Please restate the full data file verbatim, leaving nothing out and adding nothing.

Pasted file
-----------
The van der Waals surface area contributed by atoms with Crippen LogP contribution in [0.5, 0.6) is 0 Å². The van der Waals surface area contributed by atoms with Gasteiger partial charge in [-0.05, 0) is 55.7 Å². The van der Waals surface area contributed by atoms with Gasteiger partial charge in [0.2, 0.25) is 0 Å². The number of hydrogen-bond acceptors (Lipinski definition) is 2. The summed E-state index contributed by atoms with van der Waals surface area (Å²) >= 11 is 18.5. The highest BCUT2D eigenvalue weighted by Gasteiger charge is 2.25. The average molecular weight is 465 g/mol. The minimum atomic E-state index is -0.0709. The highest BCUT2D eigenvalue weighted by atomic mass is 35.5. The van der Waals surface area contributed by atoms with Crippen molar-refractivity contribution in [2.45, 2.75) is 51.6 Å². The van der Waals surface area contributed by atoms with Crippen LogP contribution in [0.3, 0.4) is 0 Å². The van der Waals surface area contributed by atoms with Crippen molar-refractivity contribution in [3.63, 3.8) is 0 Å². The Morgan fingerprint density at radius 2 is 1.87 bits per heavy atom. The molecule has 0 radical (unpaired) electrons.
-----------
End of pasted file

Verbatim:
The van der Waals surface area contributed by atoms with Crippen LogP contribution in [0.5, 0.6) is 0 Å². The van der Waals surface area contributed by atoms with Gasteiger partial charge in [-0.05, 0) is 55.7 Å². The van der Waals surface area contributed by atoms with Gasteiger partial charge in [0.2, 0.25) is 0 Å². The number of hydrogen-bond acceptors (Lipinski definition) is 2. The summed E-state index contributed by atoms with van der Waals surface area (Å²) >= 11 is 18.5. The highest BCUT2D eigenvalue weighted by Gasteiger charge is 2.25. The average molecular weight is 465 g/mol. The minimum atomic E-state index is -0.0709. The highest BCUT2D eigenvalue weighted by atomic mass is 35.5. The van der Waals surface area contributed by atoms with Crippen molar-refractivity contribution in [2.45, 2.75) is 51.6 Å². The van der Waals surface area contributed by atoms with Crippen LogP contribution in [0.3, 0.4) is 0 Å². The van der Waals surface area contributed by atoms with Crippen molar-refractivity contribution in [3.63, 3.8) is 0 Å². The Morgan fingerprint density at radius 2 is 1.87 bits per heavy atom. The molecule has 0 radical (unpaired) electrons.